That’s the essence of what Obama said about his pathetically low standing among Israelis:
During the interview Wednesday, when confronted with the anxiety that some Israelis feel toward him, Obama said that “some of it may just be the fact that my middle name is Hussein, and that creates suspicion.”
“Ironically, I’ve got a Chief of Staff named Rahm Israel Emmanuel. My top political advisor is somebody who is a descendent of Holocaust survivors. My closeness to the Jewish American community was probably what propelled me to the U.S. Senate,” Obama said.
“I think that sometimes, particularly in the Middle East, there’s the feeling of the friend of my enemy must be my enemy, and the truth of the matter is that my outreach to the Muslim community is designed precisely to reduce the antagonism and the dangers posed by a hostile Muslim world to Israel and to the West,” Obama went on to say.
This actually isn’t new. His “Hussein” line was used repeatedly during the campaign to pooh-pooh Jews’ unease about Obama and the 20 years he spent in a rabid anti-Semite’s church. But now that he is preisdent it is cringe-inducing that he would accuse the Israeli people of bigotry and blame them for his lack of connection to the Jewish state. It never dawns on the White House — which told American Jews to go self-reflect about their views on Israel — that it is their own policies and rhetoric that have convinced Israelis not to trust the U.S. president. In any event, you can see why he isn’t planning to go to Israel anytime soon. He doesn’t exactly bowl them over with charm, does he?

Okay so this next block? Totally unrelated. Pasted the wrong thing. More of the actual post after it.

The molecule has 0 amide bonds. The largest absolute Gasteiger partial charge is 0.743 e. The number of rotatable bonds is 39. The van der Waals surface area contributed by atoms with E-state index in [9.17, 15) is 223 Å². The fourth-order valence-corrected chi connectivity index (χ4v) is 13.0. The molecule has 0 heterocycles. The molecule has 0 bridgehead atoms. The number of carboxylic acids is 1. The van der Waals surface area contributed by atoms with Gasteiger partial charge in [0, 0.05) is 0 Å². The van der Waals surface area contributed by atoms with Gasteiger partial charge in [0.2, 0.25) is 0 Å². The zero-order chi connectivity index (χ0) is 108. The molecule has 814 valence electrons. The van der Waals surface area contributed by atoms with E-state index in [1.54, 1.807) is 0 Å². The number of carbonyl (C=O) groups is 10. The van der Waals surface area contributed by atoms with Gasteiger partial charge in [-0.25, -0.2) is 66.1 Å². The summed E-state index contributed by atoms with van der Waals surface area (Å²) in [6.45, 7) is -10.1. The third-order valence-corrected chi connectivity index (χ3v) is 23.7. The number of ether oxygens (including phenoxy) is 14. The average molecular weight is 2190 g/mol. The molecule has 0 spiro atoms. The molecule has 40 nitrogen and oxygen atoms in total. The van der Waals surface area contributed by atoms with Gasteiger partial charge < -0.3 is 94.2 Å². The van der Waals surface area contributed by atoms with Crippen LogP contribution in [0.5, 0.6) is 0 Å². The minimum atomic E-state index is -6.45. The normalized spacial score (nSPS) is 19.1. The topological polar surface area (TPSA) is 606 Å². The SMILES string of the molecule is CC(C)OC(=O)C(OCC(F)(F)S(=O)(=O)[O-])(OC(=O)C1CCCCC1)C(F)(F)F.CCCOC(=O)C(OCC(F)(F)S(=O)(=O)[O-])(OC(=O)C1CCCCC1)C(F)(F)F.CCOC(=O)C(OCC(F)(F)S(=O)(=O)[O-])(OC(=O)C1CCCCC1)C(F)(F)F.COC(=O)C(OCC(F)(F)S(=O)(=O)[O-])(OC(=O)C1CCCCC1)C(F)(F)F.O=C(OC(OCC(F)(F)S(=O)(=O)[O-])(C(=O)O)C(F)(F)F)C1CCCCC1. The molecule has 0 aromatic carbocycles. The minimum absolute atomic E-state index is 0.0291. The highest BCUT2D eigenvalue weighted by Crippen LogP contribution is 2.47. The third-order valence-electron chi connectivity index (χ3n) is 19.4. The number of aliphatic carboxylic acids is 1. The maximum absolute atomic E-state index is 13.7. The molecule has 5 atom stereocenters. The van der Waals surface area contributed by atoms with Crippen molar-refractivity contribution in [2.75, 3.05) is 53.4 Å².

And by the way, has that Muslim outreach reduced antagonism to the Jewish state? It seems as though the UN Human Rights Council, the EU, the UN, and the Muslim world are all more antagonistic than ever toward Israel. That is what comes from the U.S. president’s public bashing of Israel. It is what inevitably follows when an administration goes to great lengths to put daylight between the U.S. and the Jewish state. You see, no nation one can be less hostile to the Jewish state than the U.S.
One other interesting note: Obama says of the prospect that Israel might surprise the U.S. with a unilateral attack on Iran: “I think the relationship between Israel and the U.S. is sufficiently strong that neither of us try to surprise each other, but we try to coordinate on issues of mutual concern.” Coming from the president who escalated a routine housing permit into an international incident, this is rich. And given his lack of sympathy for the Jewish state, one wonders just how much advanced notice would be advisable for Israel to give to the U.S. if it were compelled to attack Iran because the U.S. refuses to do so.